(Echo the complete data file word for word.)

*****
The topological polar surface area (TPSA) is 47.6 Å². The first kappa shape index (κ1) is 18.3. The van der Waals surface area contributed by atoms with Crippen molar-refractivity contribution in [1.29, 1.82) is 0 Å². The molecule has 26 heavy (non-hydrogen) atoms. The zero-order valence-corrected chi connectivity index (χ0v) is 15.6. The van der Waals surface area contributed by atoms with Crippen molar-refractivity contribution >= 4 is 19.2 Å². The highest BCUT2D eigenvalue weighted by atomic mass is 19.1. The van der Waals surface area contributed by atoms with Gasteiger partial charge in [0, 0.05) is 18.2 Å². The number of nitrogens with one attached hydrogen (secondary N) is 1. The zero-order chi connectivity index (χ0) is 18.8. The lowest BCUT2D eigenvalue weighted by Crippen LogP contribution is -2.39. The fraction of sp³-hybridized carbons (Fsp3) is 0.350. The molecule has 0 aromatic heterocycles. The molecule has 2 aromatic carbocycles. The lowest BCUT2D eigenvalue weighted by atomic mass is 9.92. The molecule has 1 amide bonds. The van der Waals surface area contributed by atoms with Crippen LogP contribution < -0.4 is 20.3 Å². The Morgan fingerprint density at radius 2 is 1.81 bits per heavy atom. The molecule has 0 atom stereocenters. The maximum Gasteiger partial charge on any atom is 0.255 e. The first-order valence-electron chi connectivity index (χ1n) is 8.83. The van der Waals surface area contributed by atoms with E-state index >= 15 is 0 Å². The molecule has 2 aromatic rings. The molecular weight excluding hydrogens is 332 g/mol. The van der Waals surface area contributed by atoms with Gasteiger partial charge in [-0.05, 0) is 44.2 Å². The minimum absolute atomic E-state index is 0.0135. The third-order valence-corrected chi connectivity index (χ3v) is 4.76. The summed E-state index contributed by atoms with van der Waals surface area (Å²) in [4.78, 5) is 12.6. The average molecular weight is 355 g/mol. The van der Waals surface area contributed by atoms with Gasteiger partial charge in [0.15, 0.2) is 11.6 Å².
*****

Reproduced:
The topological polar surface area (TPSA) is 47.6 Å². The first kappa shape index (κ1) is 18.3. The van der Waals surface area contributed by atoms with Crippen molar-refractivity contribution in [1.29, 1.82) is 0 Å². The molecule has 26 heavy (non-hydrogen) atoms. The zero-order valence-corrected chi connectivity index (χ0v) is 15.6. The van der Waals surface area contributed by atoms with Crippen molar-refractivity contribution >= 4 is 19.2 Å². The highest BCUT2D eigenvalue weighted by atomic mass is 19.1. The van der Waals surface area contributed by atoms with Gasteiger partial charge in [0, 0.05) is 18.2 Å². The number of nitrogens with one attached hydrogen (secondary N) is 1. The zero-order chi connectivity index (χ0) is 18.8. The lowest BCUT2D eigenvalue weighted by Crippen LogP contribution is -2.39. The fraction of sp³-hybridized carbons (Fsp3) is 0.350. The molecule has 0 aromatic heterocycles. The molecule has 2 aromatic carbocycles. The lowest BCUT2D eigenvalue weighted by atomic mass is 9.92. The molecule has 1 amide bonds. The van der Waals surface area contributed by atoms with Crippen LogP contribution < -0.4 is 20.3 Å². The Morgan fingerprint density at radius 2 is 1.81 bits per heavy atom. The molecule has 0 atom stereocenters. The maximum Gasteiger partial charge on any atom is 0.255 e. The first-order valence-electron chi connectivity index (χ1n) is 8.83. The van der Waals surface area contributed by atoms with E-state index >= 15 is 0 Å². The molecule has 2 aromatic rings. The molecular weight excluding hydrogens is 332 g/mol. The van der Waals surface area contributed by atoms with Gasteiger partial charge in [-0.05, 0) is 44.2 Å². The minimum absolute atomic E-state index is 0.0135. The third-order valence-corrected chi connectivity index (χ3v) is 4.76. The summed E-state index contributed by atoms with van der Waals surface area (Å²) in [4.78, 5) is 12.6. The average molecular weight is 355 g/mol. The van der Waals surface area contributed by atoms with Gasteiger partial charge in [0.15, 0.2) is 11.6 Å².